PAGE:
Authorities adjudicated applications for bail on a case-by-case basis and normally granted them in the case of Maltese citizens. Authorities rarely granted bail to foreigners because the courts considered them flight risks. Authorities occasionally confined foreign criminals for more than two years while awaiting arraignment and trial.

Amnesty: To commemorate the March 9 general election, on June 7, the new government granted a partial and conditional 100-day amnesty to a number of prisoners. As of November 14, 513 inmates benefitted from the amnesty, including 142 who were released immediately. The amnesty did not apply to prisoners sentenced for rape, human trafficking, or abuse of minors.

e. Denial of Fair Public Trial

The constitution provides for an independent judiciary, and the government generally respected judicial independence.

Trial Procedures

The constitution provides for the right to a fair and public jury trial, and an independent judiciary generally enforced this right. Trials are public, and defendants must specifically request jury trials. All defendants have the right to counsel of their choice or, if they cannot afford counsel, to court-appointed counsel at public expense. Defendants and their lawyers have access to government-held evidence relevant to their cases. Defendants may confront witnesses and present evidence; defendants enjoy a presumption of innocence and have the right to appeal.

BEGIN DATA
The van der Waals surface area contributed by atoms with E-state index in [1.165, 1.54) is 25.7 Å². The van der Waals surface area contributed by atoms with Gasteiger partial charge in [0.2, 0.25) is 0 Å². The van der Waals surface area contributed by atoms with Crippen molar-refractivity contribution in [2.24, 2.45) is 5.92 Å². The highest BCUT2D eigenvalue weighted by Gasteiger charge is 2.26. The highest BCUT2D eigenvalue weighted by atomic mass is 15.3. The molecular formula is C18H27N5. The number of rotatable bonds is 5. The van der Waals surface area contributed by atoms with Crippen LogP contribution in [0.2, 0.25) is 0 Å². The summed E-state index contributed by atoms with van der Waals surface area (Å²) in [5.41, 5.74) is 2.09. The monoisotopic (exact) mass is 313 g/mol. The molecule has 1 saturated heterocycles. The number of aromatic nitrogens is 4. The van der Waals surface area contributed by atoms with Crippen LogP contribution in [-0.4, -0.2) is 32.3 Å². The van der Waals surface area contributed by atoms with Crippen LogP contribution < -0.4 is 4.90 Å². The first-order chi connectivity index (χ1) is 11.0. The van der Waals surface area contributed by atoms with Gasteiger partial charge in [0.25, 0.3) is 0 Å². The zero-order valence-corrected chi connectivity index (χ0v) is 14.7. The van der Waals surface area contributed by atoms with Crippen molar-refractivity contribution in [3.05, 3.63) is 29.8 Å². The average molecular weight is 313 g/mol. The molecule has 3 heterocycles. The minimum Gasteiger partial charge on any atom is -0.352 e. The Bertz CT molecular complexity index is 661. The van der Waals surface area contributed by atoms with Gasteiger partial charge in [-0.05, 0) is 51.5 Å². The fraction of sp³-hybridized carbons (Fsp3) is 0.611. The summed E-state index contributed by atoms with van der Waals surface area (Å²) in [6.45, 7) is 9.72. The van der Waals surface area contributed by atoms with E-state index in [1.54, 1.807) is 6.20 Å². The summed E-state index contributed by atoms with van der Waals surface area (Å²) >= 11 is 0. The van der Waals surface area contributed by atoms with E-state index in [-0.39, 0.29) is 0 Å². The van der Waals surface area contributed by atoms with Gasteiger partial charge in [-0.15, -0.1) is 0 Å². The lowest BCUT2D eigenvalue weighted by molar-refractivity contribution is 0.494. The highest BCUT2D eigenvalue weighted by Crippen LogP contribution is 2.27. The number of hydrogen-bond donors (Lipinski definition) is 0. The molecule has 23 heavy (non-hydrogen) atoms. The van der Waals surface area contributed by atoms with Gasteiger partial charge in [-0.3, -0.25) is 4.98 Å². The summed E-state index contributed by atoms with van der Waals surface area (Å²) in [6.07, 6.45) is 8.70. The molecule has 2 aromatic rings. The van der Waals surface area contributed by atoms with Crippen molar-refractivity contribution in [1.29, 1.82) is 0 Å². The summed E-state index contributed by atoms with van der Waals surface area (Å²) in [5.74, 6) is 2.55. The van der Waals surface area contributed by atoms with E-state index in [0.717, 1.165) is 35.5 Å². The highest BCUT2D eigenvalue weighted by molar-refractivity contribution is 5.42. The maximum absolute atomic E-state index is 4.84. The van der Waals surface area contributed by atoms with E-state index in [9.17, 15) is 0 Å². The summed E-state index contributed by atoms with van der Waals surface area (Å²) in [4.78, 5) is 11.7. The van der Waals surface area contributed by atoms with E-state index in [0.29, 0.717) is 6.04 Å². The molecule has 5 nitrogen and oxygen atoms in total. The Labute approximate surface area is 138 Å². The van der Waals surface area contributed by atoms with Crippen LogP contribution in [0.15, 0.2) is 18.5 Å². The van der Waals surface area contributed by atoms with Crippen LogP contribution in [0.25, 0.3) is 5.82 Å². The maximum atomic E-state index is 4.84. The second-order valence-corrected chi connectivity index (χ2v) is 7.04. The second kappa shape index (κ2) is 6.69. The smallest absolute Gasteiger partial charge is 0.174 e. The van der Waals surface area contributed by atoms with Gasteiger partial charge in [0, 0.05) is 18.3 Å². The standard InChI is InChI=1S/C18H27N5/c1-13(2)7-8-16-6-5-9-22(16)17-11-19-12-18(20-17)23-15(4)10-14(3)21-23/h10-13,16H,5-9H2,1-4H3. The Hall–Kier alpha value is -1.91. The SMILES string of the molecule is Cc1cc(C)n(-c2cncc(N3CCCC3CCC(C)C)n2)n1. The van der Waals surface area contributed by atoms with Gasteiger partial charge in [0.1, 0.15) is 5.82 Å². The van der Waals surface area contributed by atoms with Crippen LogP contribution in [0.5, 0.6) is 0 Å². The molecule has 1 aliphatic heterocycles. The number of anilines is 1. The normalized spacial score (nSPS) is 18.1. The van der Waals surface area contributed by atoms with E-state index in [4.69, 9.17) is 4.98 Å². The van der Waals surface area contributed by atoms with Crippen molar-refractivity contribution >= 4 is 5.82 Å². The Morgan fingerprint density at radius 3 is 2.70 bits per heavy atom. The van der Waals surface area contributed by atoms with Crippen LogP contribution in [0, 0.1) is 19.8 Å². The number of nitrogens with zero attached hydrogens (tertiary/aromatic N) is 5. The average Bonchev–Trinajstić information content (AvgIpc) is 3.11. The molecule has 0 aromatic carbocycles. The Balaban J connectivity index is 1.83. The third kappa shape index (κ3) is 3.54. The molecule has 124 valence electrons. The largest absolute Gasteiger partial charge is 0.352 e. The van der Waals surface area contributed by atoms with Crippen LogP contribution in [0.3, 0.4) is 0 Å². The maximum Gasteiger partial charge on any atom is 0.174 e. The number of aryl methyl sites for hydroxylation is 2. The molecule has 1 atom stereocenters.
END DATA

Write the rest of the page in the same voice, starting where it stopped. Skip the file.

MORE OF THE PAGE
Political Prisoners and Detainees

There were no reports of political prisoners or detainees.

Civil Judicial Procedures and Remedies

The constitution provides for an independent and impartial court in civil matters, including for determination of civil rights or obligations and for access to a court to bring lawsuits seeking damages for, or cessation of, a human rights violation. After exhausting their right to appeal in the national court system, individuals could apply to bring an alleged breach of human rights covered by the European Convention on Human Rights before the European Court of Human Rights (ECHR). Civil and judicial procedures for exercising this right exist, and citizens regularly made use of them. For example, in April the courts ordered the release of a man held in custody for four years because he could not afford to pay his bail deposit. The court stated that the required deposit violated his fundamental human rights.

Regional Human Rights Court Decisions

Through August the ECHR had issued eight judgments against the country involving violations regarding the prohibition of inhuman and degrading treatment; the effective remedy to challenge lawfulness of detention; unlawful detention; no punishment without law; protection of property; right to a fair trial within a reasonable time and access to court; and, right to liberty and security. The government took steps to comply with ECHR orders.

In July the ECHR fined the country 33,000 euros ($44,550) and 27,000 euros ($36,450) for violating the human rights of two irregular migrants with an excessive detention period.

f. Arbitrary Interference with Privacy, Family, Home, or Correspondence

The constitution prohibits such actions, and the government generally respected this prohibition.

Section 2. Respect for Civil Liberties, Including:Share    

a. Freedom of Speech and Press

The constitution and law provide for freedom of speech and of the press, and the government generally respected these rights. An independent press and a functioning democratic political system combined to ensure freedom of speech and of the press.